A coalition of civil rights groups is asking Congress to implement a moratorium on a controversial program that provides surplus military equipment to local police departments until lawmakers can improve oversight of the program.
The Trump administration in August repealed Obama-era restrictions on the Defense Department’s 1033 program, which has provided billions of dollars of equipment ranging from night-vision goggles to armored vehicles to local law enforcement.
Advocates of police reform have been critical of the Trump administration changes, concerned they allow for militarization of local law enforcement agencies in a manner that strains relationships with the communities they serve.
“We ask you to exercise your oversight responsibilities to ensure that, if military equipment is provided to law enforcement, such equipment is not overused and misused,” the coalition of groups, which include the ACLU and the NAACP, wrote to leaders of the several House committees.
Attorney General Jeff Sessions announced the policy change, saying the Obama-era restrictions went too far.
The changes implemented by the Trump administration scraped oversight and training requirements adopted by President Obama. They also restored departments’ ability to acquire equipment that was previously banned — such as bayonets and grenade launchers — and did away with requirements that agencies explain the need for other items and verify that officers would be trained how to use the equipment.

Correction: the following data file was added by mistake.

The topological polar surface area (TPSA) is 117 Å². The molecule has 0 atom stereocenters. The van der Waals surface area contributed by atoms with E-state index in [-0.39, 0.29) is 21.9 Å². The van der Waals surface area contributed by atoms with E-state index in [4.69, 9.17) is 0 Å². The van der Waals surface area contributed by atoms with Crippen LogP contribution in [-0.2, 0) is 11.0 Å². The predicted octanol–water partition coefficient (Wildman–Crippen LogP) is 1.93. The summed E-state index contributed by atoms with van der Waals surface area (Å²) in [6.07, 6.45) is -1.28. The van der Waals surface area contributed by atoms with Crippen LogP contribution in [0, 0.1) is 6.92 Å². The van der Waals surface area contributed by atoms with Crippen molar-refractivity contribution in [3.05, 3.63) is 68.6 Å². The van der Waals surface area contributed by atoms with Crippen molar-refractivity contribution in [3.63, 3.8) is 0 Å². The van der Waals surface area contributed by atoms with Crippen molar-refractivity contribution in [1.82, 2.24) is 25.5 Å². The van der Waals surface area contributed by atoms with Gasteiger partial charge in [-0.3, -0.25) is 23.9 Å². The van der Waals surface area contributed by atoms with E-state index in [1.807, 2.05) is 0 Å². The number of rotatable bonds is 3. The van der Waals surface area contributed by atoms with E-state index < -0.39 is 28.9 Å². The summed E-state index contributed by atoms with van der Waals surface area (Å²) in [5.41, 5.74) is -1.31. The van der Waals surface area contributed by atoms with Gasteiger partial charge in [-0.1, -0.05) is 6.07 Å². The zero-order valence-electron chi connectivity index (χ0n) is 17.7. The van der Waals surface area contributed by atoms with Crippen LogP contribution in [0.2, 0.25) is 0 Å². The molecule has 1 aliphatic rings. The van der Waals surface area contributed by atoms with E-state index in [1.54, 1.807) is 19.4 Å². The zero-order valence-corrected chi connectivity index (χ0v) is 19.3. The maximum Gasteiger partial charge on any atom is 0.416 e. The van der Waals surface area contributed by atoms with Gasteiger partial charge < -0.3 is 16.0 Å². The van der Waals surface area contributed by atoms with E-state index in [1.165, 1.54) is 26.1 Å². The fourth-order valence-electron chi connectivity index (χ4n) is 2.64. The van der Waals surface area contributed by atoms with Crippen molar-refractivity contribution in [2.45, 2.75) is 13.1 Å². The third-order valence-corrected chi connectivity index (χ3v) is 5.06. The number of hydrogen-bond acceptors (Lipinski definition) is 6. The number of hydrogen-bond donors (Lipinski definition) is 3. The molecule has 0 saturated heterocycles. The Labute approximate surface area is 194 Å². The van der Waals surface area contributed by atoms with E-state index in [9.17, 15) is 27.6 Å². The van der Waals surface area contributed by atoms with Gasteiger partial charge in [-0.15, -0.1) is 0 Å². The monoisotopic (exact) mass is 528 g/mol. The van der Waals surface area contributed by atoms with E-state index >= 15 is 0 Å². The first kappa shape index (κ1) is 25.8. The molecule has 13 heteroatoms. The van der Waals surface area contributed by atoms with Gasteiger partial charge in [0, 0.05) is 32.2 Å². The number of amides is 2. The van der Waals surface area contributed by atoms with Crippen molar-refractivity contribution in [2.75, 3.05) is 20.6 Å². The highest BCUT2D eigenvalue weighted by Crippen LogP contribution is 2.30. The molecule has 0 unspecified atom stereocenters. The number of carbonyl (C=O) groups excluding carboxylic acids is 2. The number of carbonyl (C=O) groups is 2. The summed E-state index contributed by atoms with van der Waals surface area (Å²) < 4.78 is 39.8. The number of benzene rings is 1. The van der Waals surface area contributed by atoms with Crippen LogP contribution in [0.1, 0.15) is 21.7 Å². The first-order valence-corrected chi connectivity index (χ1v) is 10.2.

More than $5.4 billion in surplus military gear has been transferred to state, local and tribal law enforcement agencies under the 1033 program since 1997.
In their request, the civil rights groups pointed to a recent Government Accountability Office report that found oversight of the program was lacking. As part of their audit, investigators from the GAO were able to obtain $1.2 million worth of surplus military equipment after pretending to be a police department.
“We are stunned that, in the wake of this report, the Trump administration has determined the best course of action is to remove all oversight over the 1033, and similar, federal programs,” the groups said.
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